The Monkees debuted on television in September 1966, and Davy Jones attracted a lot of attention from fans for his charm, wit, warm sense of humor and boyish good looks. The Monkees soon scored on the music charts with hits like "I'm a Believer," "Pleasant Valley Sunday" and "Daydream Believer"—covers of songs originally released by Neil Diamond, Gerry Goffin and Carole King, and John Stewart, respectively—and their albums sold millions of copies. Jones later wrote several autobiographies, including 1987's They Made a Monkee Out of Me.
A member of the Monkees, Davy Jones became a popular teen idol in the late 1960s. He began an acting career at the age of 11, winning a role on the popular British soap opera Coronation Street.
Jones trained to become a jockey for a time, but gave up that career path to perform on stage. He played the Artful Dodger in a London production of the musical Oliver!, reprising the role for his Broadway debut in 1963. He received a Tony Award nomination for his performance that same year.
Jones landed a few television guest appearances and other roles before landing his big break: Along with Michael Nesmith, Peter Tork and Mickey Dolenz, he was selected to perform on a new TV series about a rock group modeled after the Beatles. The Monkees debuted in September 1966, with audiences adoring the humorous antics of the manufactured band. Jones especially attracted attention from fans due to his charm and boyish good looks.
It wasn't long before the Monkees scored on the music charts. Their version of Neil Diamond's "I'm a Believer" and "Last Train to Clarksville" were their first No. 1 hits. More successful singles followed, including another Neil Diamond tune, "Little Bit Me, Little Bit You"; Gerry Goffin's and Carole King's "Pleasant Valley Sunday"; and "Daydream Believer" by John Stewart of the Kingston Trio. Their albums sold millions of copies.
The Monkees even starred in their own feature film, Head, released in 1968. Unfortunately for the so-called "Pre-Fab Four," the movie was a box-office dued. That same year, their series was canceled and Tork left the group. Jones and the remaining members soldiered on for a while, releasing 1969's Instant Replay before splitting up.
Thereafter, Jones continued acting and singing. He released a self-titled album in 1971. That same year, he made a memorable appearance on the hit family sitcom The Brady Bunch, playing himself as well as Marsha Brady's dream date for the prom. Jones had guest roles on a number of other shows, capitalizing on his popularity as a teen idol.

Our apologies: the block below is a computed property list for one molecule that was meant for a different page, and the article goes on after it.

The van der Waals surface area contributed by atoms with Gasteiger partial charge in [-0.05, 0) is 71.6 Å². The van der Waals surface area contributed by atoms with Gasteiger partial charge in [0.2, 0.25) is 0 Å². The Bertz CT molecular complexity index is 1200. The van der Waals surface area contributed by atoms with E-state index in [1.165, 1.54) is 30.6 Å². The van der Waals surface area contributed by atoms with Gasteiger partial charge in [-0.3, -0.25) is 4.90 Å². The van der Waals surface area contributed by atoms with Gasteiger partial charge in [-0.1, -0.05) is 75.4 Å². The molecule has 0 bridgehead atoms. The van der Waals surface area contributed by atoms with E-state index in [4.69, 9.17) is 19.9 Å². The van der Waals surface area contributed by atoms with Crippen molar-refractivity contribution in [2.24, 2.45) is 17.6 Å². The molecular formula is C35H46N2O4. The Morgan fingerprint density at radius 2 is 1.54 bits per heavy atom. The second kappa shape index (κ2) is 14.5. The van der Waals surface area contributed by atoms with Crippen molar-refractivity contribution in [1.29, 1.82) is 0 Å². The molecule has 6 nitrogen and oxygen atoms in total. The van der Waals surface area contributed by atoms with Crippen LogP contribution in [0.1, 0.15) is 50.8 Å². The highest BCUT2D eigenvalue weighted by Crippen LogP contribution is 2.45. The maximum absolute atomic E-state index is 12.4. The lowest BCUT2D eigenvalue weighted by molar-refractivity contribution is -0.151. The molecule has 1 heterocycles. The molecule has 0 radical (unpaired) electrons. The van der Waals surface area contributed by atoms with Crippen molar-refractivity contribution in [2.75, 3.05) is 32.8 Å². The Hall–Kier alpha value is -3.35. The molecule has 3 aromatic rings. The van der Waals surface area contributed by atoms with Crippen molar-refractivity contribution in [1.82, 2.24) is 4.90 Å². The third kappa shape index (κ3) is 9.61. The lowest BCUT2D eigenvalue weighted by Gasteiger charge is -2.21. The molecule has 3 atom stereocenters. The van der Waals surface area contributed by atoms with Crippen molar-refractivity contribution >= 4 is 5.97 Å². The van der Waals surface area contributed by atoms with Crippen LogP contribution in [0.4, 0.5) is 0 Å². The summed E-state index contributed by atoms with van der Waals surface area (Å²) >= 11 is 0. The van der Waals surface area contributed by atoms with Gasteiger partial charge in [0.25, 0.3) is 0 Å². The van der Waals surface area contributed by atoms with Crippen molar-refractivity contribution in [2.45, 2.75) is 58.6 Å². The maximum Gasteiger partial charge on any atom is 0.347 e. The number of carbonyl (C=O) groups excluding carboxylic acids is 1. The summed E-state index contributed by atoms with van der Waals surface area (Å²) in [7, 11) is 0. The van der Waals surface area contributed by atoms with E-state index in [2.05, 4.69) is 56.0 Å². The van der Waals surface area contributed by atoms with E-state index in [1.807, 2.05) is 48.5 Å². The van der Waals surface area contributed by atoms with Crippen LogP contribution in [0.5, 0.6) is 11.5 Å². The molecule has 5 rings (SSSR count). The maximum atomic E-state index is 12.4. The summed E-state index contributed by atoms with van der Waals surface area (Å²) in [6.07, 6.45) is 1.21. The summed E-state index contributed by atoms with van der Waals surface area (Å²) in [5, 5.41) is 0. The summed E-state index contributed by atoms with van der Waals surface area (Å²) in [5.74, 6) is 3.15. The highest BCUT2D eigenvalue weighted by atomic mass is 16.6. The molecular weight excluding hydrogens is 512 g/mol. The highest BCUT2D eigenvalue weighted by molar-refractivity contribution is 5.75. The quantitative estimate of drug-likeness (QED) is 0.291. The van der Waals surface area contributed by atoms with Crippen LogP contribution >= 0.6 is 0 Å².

Returning to music, Jones teamed up with Dolenz and former Monkees songwriters Tommy Boyce and Bobby Hart to work on a new project. The group released one album together in 1976, which failed to make much of an impression on the music-buying public.
There was a renewed interest in the Monkees, however, in the 1980s, when some of the group's original recordings returned to the charts. In 1986, Dolenz, Tork and Jones reunited for a concert tour. That same year, they released a greatest hits collection, Then and Now, featuring a new track, "That Was Then, This Is Now." Reruns of the group's series began airing on MTV in 1987, giving the band even more of a boost. That same year, the Monkees released the album Pool It!.
Nesmith returned to the group in the mid-1990s for a successful tour and a new album, 1996's Justus. While the new recording failed to make the charts, the Monkees' previous albums have remained strong sellers over the years. In 2003, The Best of the Monkees reached No. 51 on the Billboard 200 chart.
Outside of his work with the Monkees, Jones continued to act. He had a cameo in The Brady Bunch Movie (1995) and appeared on such shows as Boy Meets World, The Single Guy and Sabrina, the Teenage Witch. On the London stage, he appeared in Oliver!—this time playing Fagin. He also starred as Jesus in a revival of Godspell.
Known for his wit and warm sense of humor, Jones wrote several autobiographies, including 1987's They Made a Monkee Out of Me. He also owned several thoroughbred race horses. Music, however, has remained his main passion. He has recorded several solo albums, including 2001's Just Me.
In his later years, Jones spent much of the year on tour with his band. He released a collection of his most requested songs, entitled Incredible Revisited, in 2008. He also made numerous personal appearances to meet up with fans and participated in a number of sporting events for charity.
Active until the end, Jones died on February 29, 2012, in Stuart, Florida, after suffering a heart attack. He was survived by his wife, Jessica; four daughters from previous relationships, Annabel, Talia, Jessica and Sarah; and several grandchildren.
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